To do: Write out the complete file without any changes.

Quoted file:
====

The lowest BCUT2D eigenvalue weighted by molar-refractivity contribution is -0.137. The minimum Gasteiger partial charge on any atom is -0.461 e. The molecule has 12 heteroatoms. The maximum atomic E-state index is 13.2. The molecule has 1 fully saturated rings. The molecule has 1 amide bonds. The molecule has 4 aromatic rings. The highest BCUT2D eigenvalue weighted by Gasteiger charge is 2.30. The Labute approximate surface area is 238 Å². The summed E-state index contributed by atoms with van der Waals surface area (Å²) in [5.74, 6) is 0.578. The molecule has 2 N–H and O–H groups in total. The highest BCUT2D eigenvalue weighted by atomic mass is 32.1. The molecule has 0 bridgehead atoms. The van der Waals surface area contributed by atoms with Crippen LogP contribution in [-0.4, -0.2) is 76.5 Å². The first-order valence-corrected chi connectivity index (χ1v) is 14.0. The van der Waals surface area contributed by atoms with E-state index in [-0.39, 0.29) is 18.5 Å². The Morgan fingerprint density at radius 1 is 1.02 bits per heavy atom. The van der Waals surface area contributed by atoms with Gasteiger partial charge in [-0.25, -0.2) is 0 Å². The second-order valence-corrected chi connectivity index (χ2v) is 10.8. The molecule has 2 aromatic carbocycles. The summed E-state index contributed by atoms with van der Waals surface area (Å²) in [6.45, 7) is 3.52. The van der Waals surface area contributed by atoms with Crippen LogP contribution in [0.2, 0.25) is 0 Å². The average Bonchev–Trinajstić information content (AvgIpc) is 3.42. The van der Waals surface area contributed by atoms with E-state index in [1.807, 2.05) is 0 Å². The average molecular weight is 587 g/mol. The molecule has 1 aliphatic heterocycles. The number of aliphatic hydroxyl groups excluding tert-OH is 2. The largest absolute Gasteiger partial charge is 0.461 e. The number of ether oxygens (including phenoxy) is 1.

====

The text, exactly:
The lowest BCUT2D eigenvalue weighted by molar-refractivity contribution is -0.137. The minimum Gasteiger partial charge on any atom is -0.461 e. The molecule has 12 heteroatoms. The maximum atomic E-state index is 13.2. The molecule has 1 fully saturated rings. The molecule has 1 amide bonds. The molecule has 4 aromatic rings. The highest BCUT2D eigenvalue weighted by Gasteiger charge is 2.30. The Labute approximate surface area is 238 Å². The summed E-state index contributed by atoms with van der Waals surface area (Å²) in [5.74, 6) is 0.578. The molecule has 2 N–H and O–H groups in total. The highest BCUT2D eigenvalue weighted by atomic mass is 32.1. The molecule has 0 bridgehead atoms. The van der Waals surface area contributed by atoms with Crippen LogP contribution in [-0.4, -0.2) is 76.5 Å². The first-order valence-corrected chi connectivity index (χ1v) is 14.0. The van der Waals surface area contributed by atoms with E-state index in [-0.39, 0.29) is 18.5 Å². The Morgan fingerprint density at radius 1 is 1.02 bits per heavy atom. The van der Waals surface area contributed by atoms with Gasteiger partial charge in [-0.25, -0.2) is 0 Å². The second-order valence-corrected chi connectivity index (χ2v) is 10.8. The molecule has 2 aromatic carbocycles. The summed E-state index contributed by atoms with van der Waals surface area (Å²) in [6.45, 7) is 3.52. The van der Waals surface area contributed by atoms with Crippen LogP contribution in [0.2, 0.25) is 0 Å². The average Bonchev–Trinajstić information content (AvgIpc) is 3.42. The van der Waals surface area contributed by atoms with E-state index in [1.807, 2.05) is 0 Å². The average molecular weight is 587 g/mol. The molecule has 1 aliphatic heterocycles. The number of aliphatic hydroxyl groups excluding tert-OH is 2. The largest absolute Gasteiger partial charge is 0.461 e. The number of ether oxygens (including phenoxy) is 1.